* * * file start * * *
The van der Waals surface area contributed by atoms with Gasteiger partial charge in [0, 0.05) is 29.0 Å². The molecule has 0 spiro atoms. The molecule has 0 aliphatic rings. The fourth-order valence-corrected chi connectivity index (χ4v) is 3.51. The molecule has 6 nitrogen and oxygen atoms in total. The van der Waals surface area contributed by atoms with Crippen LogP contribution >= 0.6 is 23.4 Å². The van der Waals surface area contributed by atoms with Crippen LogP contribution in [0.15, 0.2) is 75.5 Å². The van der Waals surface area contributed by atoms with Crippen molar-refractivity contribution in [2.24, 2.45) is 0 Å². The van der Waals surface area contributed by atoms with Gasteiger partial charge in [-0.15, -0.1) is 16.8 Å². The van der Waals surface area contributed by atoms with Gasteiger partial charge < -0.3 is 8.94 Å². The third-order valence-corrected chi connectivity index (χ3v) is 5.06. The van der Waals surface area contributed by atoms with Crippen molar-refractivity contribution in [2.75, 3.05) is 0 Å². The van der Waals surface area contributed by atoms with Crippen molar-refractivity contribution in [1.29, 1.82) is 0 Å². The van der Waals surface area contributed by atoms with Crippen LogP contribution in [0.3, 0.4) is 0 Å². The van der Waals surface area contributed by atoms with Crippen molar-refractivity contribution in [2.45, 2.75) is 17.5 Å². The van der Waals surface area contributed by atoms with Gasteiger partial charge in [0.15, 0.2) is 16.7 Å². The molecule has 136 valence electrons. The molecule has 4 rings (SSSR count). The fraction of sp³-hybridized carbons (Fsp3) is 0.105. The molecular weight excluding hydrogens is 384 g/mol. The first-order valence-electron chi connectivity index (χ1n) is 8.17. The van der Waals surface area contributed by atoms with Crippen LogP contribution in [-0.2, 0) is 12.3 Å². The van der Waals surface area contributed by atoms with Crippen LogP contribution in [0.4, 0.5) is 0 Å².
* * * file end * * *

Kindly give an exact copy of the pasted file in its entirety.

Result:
The van der Waals surface area contributed by atoms with Gasteiger partial charge in [0, 0.05) is 29.0 Å². The molecule has 0 spiro atoms. The molecule has 0 aliphatic rings. The fourth-order valence-corrected chi connectivity index (χ4v) is 3.51. The molecule has 6 nitrogen and oxygen atoms in total. The van der Waals surface area contributed by atoms with Crippen LogP contribution >= 0.6 is 23.4 Å². The van der Waals surface area contributed by atoms with Crippen LogP contribution in [0.15, 0.2) is 75.5 Å². The van der Waals surface area contributed by atoms with Crippen molar-refractivity contribution in [2.24, 2.45) is 0 Å². The van der Waals surface area contributed by atoms with Gasteiger partial charge in [-0.15, -0.1) is 16.8 Å². The van der Waals surface area contributed by atoms with Gasteiger partial charge < -0.3 is 8.94 Å². The third-order valence-corrected chi connectivity index (χ3v) is 5.06. The van der Waals surface area contributed by atoms with Crippen molar-refractivity contribution in [2.75, 3.05) is 0 Å². The van der Waals surface area contributed by atoms with Crippen molar-refractivity contribution in [1.29, 1.82) is 0 Å². The van der Waals surface area contributed by atoms with Crippen LogP contribution in [0.3, 0.4) is 0 Å². The van der Waals surface area contributed by atoms with Crippen molar-refractivity contribution in [2.45, 2.75) is 17.5 Å². The van der Waals surface area contributed by atoms with Gasteiger partial charge in [0.15, 0.2) is 16.7 Å². The molecule has 136 valence electrons. The molecule has 4 rings (SSSR count). The fraction of sp³-hybridized carbons (Fsp3) is 0.105. The molecular weight excluding hydrogens is 384 g/mol. The first-order valence-electron chi connectivity index (χ1n) is 8.17. The van der Waals surface area contributed by atoms with Crippen LogP contribution in [-0.2, 0) is 12.3 Å². The van der Waals surface area contributed by atoms with Crippen LogP contribution in [0.4, 0.5) is 0 Å².